Any old-school gamer knows that the original NES had some awesome games for it. Unfortunately, the system also used a somewhat less than awesome design, and the result is that all these years later, getting your NES to actually play any games can be a huge pain. The cartridges get dirty, the contacts within the system get dirty from them, the connecting pins wear out, and before you know it, you have to blow in your cartridges, press reset hundreds of times, and do all kinds of other crazy stuff just to get your games to work. And sometimes that still isn’t enough.
In my post from yesterday, I mentioned how I have been reliving some Atari 2600 experiences with the “help” of my daughter. I have “enquothed” (if Colbert can make up words, then so can I) the word help, because while I was attempting to sort and organize my many games in order of importance, my daughter decided it was more fun to make a mountain out of them. After a while, I simply had to give up, completely forgetting about such things as order and rule. It’s just one of the many laws one has to live by while residing in the land of the toddlers.
Seeing as how we’re in an age where the term “old-school” is often relegated to discussions involving the Super Nintendo or Sega Genesis, I was quite taken aback to see Brad’s recent nostalgia trip involving antiquated Atarian hardware. While we certainly discuss classic gaming and whatnot around here, we hardly ever go back that far; trudging through the primordial ooze of gaming that so many modern gamers are ignorant of. I was especially surprised at his timing, as over the last several days I have been going through my collection of Atari 2600 carts (with the “help” of my toddler daughter), reliving ancient experiences from my pre-teen years.
With the Xbox 360 hitting store shelves next month and the other companies getting new consoles ready for release in the near future, I would be derelict in my duty as an Internet game journalist if I didn’t provide some coverage and critical analysis of the upcoming hardware. I’m kidding of course — as evidenced by Gamespot and IGN, the duty of the Internet game journalist is to provide endless hype and rave mindlessly about how great these consoles are going to be without writing anything of real substance. This is in stark contrast to print magazines, which have adopted the much more profitable method of simply letting the marketing staff for each console manufacturer write the preview articles for them. In case you didn’t know, most game magazines are filthy rags. Not just any rags though, these are the kind that you shouldn’t store in your garage over the summer because they are probably oil-soaked and will burn your house down.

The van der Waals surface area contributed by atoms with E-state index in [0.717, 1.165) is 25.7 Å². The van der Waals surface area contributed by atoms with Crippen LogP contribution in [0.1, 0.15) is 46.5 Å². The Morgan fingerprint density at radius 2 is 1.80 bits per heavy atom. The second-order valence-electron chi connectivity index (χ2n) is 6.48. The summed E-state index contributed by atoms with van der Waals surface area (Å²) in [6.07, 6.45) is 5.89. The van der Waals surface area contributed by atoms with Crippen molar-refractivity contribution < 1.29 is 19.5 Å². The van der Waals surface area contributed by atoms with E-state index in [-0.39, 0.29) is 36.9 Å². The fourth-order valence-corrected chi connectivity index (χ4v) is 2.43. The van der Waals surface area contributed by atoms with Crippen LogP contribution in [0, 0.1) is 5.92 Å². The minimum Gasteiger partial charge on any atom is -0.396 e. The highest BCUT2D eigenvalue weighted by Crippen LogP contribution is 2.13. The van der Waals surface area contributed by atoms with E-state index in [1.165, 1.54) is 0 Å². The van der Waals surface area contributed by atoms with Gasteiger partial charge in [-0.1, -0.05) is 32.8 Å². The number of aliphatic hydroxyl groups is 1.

It has become customary around the old homestead for Katamari Damacy to be fired up at least once a day. Initially this was due to my complete and incurable infatuation with the game, but over the last week or so, it has been mainly because of my daughter; who has gone from simply watching me play, to wanting to play herself. She just turned two years old a couple of days ago and already seems to understand the basic idea of Katamari gameplay (without any coaching from me, BTW). And not only does she love rolling the Katamari around, but she simply adores the soundtrack and oddball cast of characters. (She likes to sing the “nuh-nahhh…na-na-na-na-nuh-nuh-nah” theme song whenever she hears it, and always points out the “King!” and “Prince!” when they appear onscreen).